This native's favorite thing to do in NYC: About an hour before sunset, take the 4 or 5 trains (the 2, 3 and R will also get you pretty close) to Borough Hall in Brooklyn. Walk back to Manhattan across the Brooklyn Bridge at twilight - it's about a 40 minute walk, and will leave you right in front of City Hall on the Manhattan side. You can't get a better view of the Manhattan skyline and NY Harbor, and it's especially pretty at sunset.

You could also go earlier in the day, and explore Montague St and the Brooklyn Heights Promenade before walking back at sunset.
posted by deadmessenger at 8:16 AM on October 17, 2006

Second the Museum of the Moving Image. Also maybe the Museum of Television and Radio? If you go to the MMI, it's just a short hop to Jackson Heights, home to the best Indian food in NYC (I particularly love Jackson Diner).
posted by The Michael The at 8:33 AM on October 17, 2006

posted by rbs at 8:51 AM on October 17, 2006

My favorite NYC experience was having a martini at the restaurant on the mezzanine in Grand Central Station, sitting and watching the people below.
posted by booth at 8:56 AM on October 17, 2006

A lot of these suggestions, while ambitious, involve a lot of travel, which is stressful and tiring. I like allkindsoftime's itinerary, minus the Cloisters- you're killing close to an hour each way just getting there from Midtown.

If you've only got one day, I'd say do the MoMA, which is in Midtown, rather than the Met, Whitney, or Guggenheim, which are far uptown.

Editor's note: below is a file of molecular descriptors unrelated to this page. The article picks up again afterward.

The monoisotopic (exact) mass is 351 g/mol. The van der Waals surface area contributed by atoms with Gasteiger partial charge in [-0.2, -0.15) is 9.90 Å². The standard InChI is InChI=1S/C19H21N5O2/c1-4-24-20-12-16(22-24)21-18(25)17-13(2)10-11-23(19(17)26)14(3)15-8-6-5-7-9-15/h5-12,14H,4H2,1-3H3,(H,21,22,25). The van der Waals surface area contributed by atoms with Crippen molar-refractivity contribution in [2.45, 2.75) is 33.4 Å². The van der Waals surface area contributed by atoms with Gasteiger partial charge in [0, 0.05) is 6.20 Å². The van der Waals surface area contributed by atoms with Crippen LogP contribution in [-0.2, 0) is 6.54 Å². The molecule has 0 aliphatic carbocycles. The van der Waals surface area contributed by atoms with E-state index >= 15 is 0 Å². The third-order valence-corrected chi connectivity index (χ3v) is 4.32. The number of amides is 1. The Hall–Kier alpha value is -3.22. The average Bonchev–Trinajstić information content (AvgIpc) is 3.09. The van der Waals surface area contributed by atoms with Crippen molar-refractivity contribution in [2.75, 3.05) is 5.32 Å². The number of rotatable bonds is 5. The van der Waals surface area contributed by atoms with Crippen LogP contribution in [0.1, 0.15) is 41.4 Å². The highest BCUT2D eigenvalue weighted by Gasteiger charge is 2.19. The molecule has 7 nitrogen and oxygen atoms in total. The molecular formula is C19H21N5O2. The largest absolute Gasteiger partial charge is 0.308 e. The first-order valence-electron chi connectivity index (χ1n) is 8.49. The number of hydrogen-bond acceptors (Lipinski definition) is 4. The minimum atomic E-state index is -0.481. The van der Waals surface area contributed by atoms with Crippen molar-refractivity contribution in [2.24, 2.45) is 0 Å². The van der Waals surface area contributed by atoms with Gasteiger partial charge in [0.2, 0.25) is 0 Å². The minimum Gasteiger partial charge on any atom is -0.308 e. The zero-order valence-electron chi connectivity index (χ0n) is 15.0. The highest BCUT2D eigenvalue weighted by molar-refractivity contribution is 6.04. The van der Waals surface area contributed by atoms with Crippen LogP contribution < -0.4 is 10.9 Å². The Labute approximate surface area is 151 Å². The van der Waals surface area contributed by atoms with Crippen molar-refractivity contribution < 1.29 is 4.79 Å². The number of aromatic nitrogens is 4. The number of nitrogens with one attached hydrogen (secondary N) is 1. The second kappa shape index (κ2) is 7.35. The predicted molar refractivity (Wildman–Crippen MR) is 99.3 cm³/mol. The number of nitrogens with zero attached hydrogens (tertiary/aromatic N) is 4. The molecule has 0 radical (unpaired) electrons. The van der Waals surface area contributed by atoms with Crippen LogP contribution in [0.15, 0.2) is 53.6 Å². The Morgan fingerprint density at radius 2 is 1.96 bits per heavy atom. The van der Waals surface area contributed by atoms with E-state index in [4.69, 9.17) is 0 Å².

Another vote for Rice to Riches, as an "only in NYC" kind of place. Soup Dumpling's at Joe's Shanghai in Chinatown, likewise (after your foot massage).
posted by mkultra at 9:25 AM on October 17, 2006

Oh, and the Carnegie Deli is right by the MoMA. Katz's is better, but Carnegie is more of an experience.
posted by mkultra at 9:27 AM on October 17, 2006

I would completely avoid Times Square. He's seen it on TV and that's enough. It's a no-fun cesspool. Don't put him through the trauma.

I don't agree. The holy-crap-this-is-big-and-bright thing doesn't quite come across on TV. And any association he had with peepshows and getting mugged will be completely nullified by a quick stroll through the "new" Times Square. (Worked for my older relatives who had the same type of issue w/NYC.)
posted by desuetude at 10:05 AM on October 17, 2006

Have him watch The Simpsons episode "The City of New York vs. Homer Simpson" as the situation you describe about your boyfriend's first visit to NYC sounds nearly identical to Homer's first visit! A humorous perspective on revisiting NYC might ease the tension.

For a place to shop for interesting food, try Zabar's
posted by kuppajava at 10:05 AM on October 17, 2006